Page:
We have a situation that is analogous to the cell towers that provide the connectivity for cell phones, wireless personal communication devices, and in the antennas and the routers of the systems that are used to generate an environment - such as the one that now exists at the Outpost - to provide you connectivity to wireless.  Some of the early biological effects that were shown were free radical creation.  Some of you who are into the healthy food agenda will know that the free radicals are the precursors to problems within different biological systems; they cause chemical reactions that can lead to and result in such things as carcinomas.  You have general toxicity as a potential impact that has been demonstrated.  You also have increased permeability of membranes, and the mode of action of that is interesting.  These frequency ranges are very close to those biological systems that are us.  They interact at the cellular level and cause change in the ions that compose the cell membrane.  The calcium and potassium balances in terms of the cell membrane change, and hence the permeability or what can get into the cell also changes.  You have lysing activities which are cell destructive activities that can occur as a result of the penetration of things that normally would be prevented from entering the cell.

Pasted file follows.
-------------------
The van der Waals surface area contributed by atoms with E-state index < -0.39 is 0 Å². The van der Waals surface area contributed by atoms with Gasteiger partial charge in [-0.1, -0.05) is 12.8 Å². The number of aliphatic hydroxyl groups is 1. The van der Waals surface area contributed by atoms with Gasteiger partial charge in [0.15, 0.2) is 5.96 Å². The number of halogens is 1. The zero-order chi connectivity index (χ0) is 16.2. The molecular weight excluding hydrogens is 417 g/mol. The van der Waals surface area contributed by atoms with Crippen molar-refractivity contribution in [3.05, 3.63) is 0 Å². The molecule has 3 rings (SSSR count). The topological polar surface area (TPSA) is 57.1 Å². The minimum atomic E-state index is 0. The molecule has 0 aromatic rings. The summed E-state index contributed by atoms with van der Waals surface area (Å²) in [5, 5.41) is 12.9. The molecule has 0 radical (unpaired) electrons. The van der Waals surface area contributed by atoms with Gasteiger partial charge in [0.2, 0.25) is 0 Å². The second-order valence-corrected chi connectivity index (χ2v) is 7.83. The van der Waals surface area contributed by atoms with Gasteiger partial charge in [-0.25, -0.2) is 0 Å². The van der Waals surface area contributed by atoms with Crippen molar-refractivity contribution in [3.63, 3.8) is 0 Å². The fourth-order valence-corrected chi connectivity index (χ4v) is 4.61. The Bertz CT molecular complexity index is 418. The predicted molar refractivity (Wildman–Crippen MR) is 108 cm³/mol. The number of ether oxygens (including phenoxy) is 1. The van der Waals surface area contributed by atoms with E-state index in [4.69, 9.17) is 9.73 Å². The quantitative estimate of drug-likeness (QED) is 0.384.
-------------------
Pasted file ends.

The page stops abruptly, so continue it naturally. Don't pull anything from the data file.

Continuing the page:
This is just a snapshot of the studies that were done during the 14-year period from 1990 to 2003.  So-called positive studies are studies that showed biological effects.  The negative studies are ones that showed no effects.  There are also a number of studies that have been addressed, but are not applicable because they were either poorly designed or they were not relevant.

Chronic exposure, as indicated in that list of variables, is the length of the time that cells are exposed.  Fifty-one out of 69 studies indicate impacts, and impacts that vary.  The same thing applies with nervous system effects, immune function changes, and the blood/brain barrier studies that have been done.  

The next set of slides will give you some terms of reference for what has been done, and reference points in terms of those international standards or guidelines they give us.  These standards supposedly tell us what levels we are safe to operate within, compared to some of the demonstrable biological effects that have occurred.  

Operating Standards